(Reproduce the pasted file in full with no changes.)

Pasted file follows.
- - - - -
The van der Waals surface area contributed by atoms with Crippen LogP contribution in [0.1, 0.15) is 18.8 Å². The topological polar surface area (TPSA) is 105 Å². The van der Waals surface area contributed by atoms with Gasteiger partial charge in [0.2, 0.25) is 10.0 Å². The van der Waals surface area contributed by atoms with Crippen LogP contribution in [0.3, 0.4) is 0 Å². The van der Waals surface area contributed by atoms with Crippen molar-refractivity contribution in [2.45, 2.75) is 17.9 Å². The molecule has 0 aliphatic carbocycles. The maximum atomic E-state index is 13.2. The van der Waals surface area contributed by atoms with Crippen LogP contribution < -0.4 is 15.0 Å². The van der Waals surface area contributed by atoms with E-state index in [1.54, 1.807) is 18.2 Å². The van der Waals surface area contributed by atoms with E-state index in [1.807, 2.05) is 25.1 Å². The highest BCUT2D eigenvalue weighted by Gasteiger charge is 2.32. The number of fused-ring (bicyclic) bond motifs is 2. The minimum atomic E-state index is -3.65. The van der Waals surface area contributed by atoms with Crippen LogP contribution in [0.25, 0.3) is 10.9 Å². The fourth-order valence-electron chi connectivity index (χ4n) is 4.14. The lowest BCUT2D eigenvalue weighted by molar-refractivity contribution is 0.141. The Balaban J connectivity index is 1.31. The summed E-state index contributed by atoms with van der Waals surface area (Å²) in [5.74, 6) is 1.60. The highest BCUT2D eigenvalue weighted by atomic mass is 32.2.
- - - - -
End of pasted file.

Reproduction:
The van der Waals surface area contributed by atoms with Crippen LogP contribution in [0.1, 0.15) is 18.8 Å². The topological polar surface area (TPSA) is 105 Å². The van der Waals surface area contributed by atoms with Gasteiger partial charge in [0.2, 0.25) is 10.0 Å². The van der Waals surface area contributed by atoms with Crippen LogP contribution in [0.3, 0.4) is 0 Å². The van der Waals surface area contributed by atoms with Crippen molar-refractivity contribution in [2.45, 2.75) is 17.9 Å². The molecule has 0 aliphatic carbocycles. The maximum atomic E-state index is 13.2. The van der Waals surface area contributed by atoms with Crippen LogP contribution < -0.4 is 15.0 Å². The van der Waals surface area contributed by atoms with E-state index in [1.54, 1.807) is 18.2 Å². The van der Waals surface area contributed by atoms with E-state index in [1.807, 2.05) is 25.1 Å². The highest BCUT2D eigenvalue weighted by Gasteiger charge is 2.32. The number of fused-ring (bicyclic) bond motifs is 2. The minimum atomic E-state index is -3.65. The van der Waals surface area contributed by atoms with Crippen LogP contribution in [0.25, 0.3) is 10.9 Å². The fourth-order valence-electron chi connectivity index (χ4n) is 4.14. The lowest BCUT2D eigenvalue weighted by molar-refractivity contribution is 0.141. The Balaban J connectivity index is 1.31. The summed E-state index contributed by atoms with van der Waals surface area (Å²) in [5.74, 6) is 1.60. The highest BCUT2D eigenvalue weighted by atomic mass is 32.2.